Cost: ~900-1300 dollars for base. Adding the extra height and ZED camera and you will come in around ~2,000 USD
Time to build: ~60 hours
Status: Completed design revision 1, currently loading ROS, and building out software.
*A showing at the Contemporary Art Museum of Saint Louis*
I recently had a talk on philosophical aspects of current and future robotics at (CAM) the Contemporary Art Museum of Saint Louis. I also brought the robot along for a demo and QandA. Link
*The robot made a appearance at the annual Fire and Ice benefit here in St. Louis.* There was a great turnout of people and a lot of them stopped by to talk. The official website is here.
*Headed to the 2015 Kansas City Maker Faire this weekend*
Make sure to stop by the Arch Reactor booth to see the robot! More pictures and video of the faire soon.
*Jetson Bot visited the Science Center!*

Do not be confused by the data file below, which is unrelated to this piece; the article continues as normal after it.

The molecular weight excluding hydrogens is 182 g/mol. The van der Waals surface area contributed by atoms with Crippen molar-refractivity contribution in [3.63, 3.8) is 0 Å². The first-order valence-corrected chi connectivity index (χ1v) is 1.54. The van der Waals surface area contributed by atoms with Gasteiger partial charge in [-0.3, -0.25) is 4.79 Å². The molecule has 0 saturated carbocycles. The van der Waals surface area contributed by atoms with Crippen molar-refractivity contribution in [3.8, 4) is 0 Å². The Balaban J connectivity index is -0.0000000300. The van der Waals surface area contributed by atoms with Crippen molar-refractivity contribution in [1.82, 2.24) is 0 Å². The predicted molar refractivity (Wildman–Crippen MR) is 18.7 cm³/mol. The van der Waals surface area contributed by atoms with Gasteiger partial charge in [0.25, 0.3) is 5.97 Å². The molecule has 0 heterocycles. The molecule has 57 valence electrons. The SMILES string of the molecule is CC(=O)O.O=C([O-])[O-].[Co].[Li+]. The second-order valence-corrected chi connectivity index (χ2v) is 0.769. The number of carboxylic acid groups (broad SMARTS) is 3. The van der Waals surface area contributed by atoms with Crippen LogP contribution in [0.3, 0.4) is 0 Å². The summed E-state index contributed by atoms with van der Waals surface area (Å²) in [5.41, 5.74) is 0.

Jetson bot had a showing at the Star Wars First Friday. I had a computer set up so people could drive the robot around. I posted some videos of the robot on YouTube. Here is the Link. I have started a new design revision for the robot and will be making a separate page for it.
I have learned rather late in the game that the robot needs to be taller by “a lot”. So I will be adding a bit of extruded aluminium and raising the new height to 38″ or so. I will also be adding a few new sensors, one I’m really excited about! Read more in the design revision one page.
*software update* 6/2/2015
*project update* 5/31/2015